Governor Mark Dayton is asking the Legislature for $130 million to rebuild crumbling infrastructure at state parks across Minnesota.
The DNR says more than a quarter of its buildings are in unacceptable, or poor condition. More than 100 miles of trails are falling apart, and Jay Cooke State Park, outside Duluth, has no drinking water or working toilets, because the main water line failed this winter.
The funding is part of Dayton's 2018 Public Works bill. He says the Department of Natural Resources needs the money for sweeping improvements to buildings, trails and camp facilities.
"These projects are essential for protecting our environment and improving recreational opportunities for Minnesotans," he said in a statement.
DNR Commissioner Tom Landwehr says $35 million could be spent right now, just to replace broken building components. According to a recent facilities assessment, hundreds of millions more are needed over the next ten years to replace aging systems -- like wastewater treatment at Itasca State Park.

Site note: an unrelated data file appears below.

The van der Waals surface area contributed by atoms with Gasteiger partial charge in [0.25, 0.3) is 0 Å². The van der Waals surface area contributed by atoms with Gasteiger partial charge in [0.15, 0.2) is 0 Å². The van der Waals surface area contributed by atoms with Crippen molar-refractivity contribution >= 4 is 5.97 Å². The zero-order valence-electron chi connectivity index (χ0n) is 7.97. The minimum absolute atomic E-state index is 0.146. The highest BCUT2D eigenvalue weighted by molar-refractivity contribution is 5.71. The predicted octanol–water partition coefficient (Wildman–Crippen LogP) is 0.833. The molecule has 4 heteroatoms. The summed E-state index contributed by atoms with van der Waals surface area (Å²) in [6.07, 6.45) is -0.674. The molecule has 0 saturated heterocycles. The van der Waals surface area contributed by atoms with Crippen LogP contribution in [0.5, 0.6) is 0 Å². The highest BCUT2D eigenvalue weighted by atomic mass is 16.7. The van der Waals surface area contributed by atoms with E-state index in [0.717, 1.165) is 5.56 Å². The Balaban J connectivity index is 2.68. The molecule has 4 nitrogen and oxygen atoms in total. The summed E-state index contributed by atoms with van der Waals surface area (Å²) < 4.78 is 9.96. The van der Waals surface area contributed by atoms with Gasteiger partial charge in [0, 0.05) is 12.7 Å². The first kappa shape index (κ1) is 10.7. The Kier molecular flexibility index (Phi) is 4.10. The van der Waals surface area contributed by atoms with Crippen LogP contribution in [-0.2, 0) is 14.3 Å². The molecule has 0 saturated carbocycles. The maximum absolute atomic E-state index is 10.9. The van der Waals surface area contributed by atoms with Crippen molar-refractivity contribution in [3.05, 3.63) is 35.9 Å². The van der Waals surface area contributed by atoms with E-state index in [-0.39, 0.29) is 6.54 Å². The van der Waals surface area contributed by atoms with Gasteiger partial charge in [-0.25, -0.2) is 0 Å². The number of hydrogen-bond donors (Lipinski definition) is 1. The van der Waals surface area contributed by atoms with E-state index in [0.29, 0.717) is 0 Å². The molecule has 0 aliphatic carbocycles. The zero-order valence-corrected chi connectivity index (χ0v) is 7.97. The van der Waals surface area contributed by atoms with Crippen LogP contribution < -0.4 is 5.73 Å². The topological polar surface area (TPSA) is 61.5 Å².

"Some basic services for people--access to clean drinking water and functional bathrooms--are now not being met at DNR facilities," Landwehr said. "That is just simply unacceptable for a state whose $13 billion tourism economy is based on high-quality outdoor recreation opportunities."
The funding would also cover critical repairs to DNR fish hatcheries, including the Lanesboro facility, which supplies thousands of trout for anglers.
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